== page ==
Series Massei prosecution

Saturday, February 07, 2009

Trial: Friday Afternoon Testimony On The Apparent Staged Breakin

Posted by Peter Quennell


Today’s witnesses include Meredith’s roomie Filomena and Meredith’s new boyfriend who lived downstairs.

Click above for Nick Squires’ report in the Daily Telegraph on the Friday afternoon proceedings. On the apparent staged breakin:

Inspector Michele Battistelli, of Italy’s postal police, was one of the first officers on the scene after two mobile phones belonging to Miss Kercher were found dumped in a nearby garden and neighbours alerted police.

He found that a window in a room belonging to one of Miss Kercher’s Italian flat mates, Filomena Romanelli, had been broken but the shattered glass lay on top of the clothes scattered on the floor.

“Straightaway I thought it was an attempt to make it look like a burglary,” Insp Battistelli told the centuries-old vaulted courtroom in Perugia.

His suspicions increased when he discovered that a laptop, a video-camera and other valuables had not been stolen from the house. “They were all items that would have been taken in a break-in,” he said.


Thursday, November 13, 2008

Powerpoints #7: DNA Evidence - A Very Clear Intro To A Vital Subject Here

Posted by Nicki




If you can’t see the Powerpoints as intended, please install the latest version of the Powerpoint Viewer which is downloadable here

This is a short sharp presentation of how criminal DNA analysis works.

It is widely known that DNA analysis has been done on the luminol-enhanced footprints that Kermit analyzed for us yesterday.

Also on the knife found in Sollecito’s apartment, on some items of clothing, and on some fittings and fixtures in Meredith’s house. And possibly on other items too.

The defenses seem to be indicating that they will argue at trial in December that the DNA samples might be too small, or might be too contaminated, or might be less than 100 percent of a match.

In two respects, this may not change matters very much.

  • First, there will be many other areas of evidence to be considered at the trial. Alibis, eye-witness accounts, the autopsy, defendant behavior and psychology, computers, and cell-phones, all will factor in.
  • And second, DNA analysis is hard to challenge on the grounds the defenses seem to be suggesting. DNA analysis is a pretty precise science. It does not result in percentages of match of the samples - either they match or they don’t match.

And the provisional perception is this: many DO match.


Wednesday, October 29, 2008

Next-Day Press: A Good Take By Andrea Vogt For Hearst’s Seattle Post-Intelligencer

Posted by Peter Quennell



PERUGIA, Italy—A little more than a month from now, Amanda Knox and Raffaele Sollecito will stand trial for murder in an Italian courtroom. For Americans following the case, it’ll seem a little strange.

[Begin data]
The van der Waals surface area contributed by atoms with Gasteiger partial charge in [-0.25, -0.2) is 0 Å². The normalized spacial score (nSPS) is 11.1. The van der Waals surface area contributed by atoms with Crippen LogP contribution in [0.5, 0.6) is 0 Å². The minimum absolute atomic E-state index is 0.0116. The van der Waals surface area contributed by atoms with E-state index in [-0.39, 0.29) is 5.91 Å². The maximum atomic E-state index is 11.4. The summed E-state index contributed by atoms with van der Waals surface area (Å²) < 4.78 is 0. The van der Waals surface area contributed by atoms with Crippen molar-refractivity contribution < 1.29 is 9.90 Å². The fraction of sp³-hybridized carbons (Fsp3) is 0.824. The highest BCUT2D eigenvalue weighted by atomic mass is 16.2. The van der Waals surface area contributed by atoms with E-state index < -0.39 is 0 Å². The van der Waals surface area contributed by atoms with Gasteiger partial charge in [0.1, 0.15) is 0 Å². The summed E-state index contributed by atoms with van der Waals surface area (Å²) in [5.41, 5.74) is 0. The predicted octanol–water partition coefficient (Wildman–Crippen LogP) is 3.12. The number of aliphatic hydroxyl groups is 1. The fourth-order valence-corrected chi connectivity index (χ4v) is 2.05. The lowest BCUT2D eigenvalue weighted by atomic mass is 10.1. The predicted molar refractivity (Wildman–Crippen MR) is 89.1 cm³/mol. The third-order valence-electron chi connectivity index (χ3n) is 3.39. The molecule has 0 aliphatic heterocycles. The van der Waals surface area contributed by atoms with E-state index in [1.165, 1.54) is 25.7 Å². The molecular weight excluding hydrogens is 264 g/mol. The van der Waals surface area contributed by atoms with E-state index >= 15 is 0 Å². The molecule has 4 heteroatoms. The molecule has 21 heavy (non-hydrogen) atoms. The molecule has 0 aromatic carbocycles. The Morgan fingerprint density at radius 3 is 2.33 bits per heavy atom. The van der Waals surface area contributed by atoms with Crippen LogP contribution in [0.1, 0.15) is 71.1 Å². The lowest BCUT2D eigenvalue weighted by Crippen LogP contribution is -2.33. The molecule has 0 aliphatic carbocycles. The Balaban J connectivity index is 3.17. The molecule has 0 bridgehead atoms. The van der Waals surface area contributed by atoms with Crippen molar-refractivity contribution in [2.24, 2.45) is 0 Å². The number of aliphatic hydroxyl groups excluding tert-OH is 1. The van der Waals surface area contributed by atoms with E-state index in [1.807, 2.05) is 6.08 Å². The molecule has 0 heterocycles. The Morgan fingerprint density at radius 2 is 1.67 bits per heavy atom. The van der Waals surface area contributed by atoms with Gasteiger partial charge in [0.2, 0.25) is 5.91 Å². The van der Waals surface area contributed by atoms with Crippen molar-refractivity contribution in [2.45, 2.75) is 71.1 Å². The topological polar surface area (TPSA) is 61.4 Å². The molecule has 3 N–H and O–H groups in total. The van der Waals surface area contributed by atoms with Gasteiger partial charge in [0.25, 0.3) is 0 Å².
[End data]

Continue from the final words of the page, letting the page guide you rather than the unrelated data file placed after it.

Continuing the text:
The trial is expected to be open to the public—in stark contrast with the series of closed-door hearings held over the past year just to get to this point.

Under Italian law, Knox and Sollecito could be held in prison for several years during the trial and appeals, if any, but this case is likely to take only months to play out because there’s already been an unusual amount of trial preparation, according to legal observers.

Unlike a typical criminal trial in the United States, the Italian version is longer—often taking months to get to a verdict.

Until two decades ago, the trial process here was similar to that of France, but recent reforms have brought the system closer to what might be expected in an American trial.

There are usually six civilian jurors and two judges, one of whom serves as the “president” of the jury and helps manage the procedural elements of the trial. All of the jurors, including the judges, are chosen randomly.

Although it’s a sensational case, Knox and Sollecito will probably be tried in Perugia, a central Italian city with a population of about 340,000. A change of venue to another city jurisdiction is seldom granted.

The capital of the region of Umbria, Perugia is known for its high-profile jazz festival each summer, its chocolate fair in the fall and as a magnet for international students. But the influx of foreign students and tourists belies how the real Perugia operates, many say.

“It is a paradoxical city,” said veteran Italian journalist Meo Ponte, who is covering the case for the Italian daily La Republica and lived several years in Perugia before transferring to Turin.

“It has the dimension of a small town,” he said, “but because of its large student population, it also has the openness of a large, cosmopolitan city.”

Posted on 10/29/08 at 11:00 AM by Peter QuennellClick here & then top left for all my posts;
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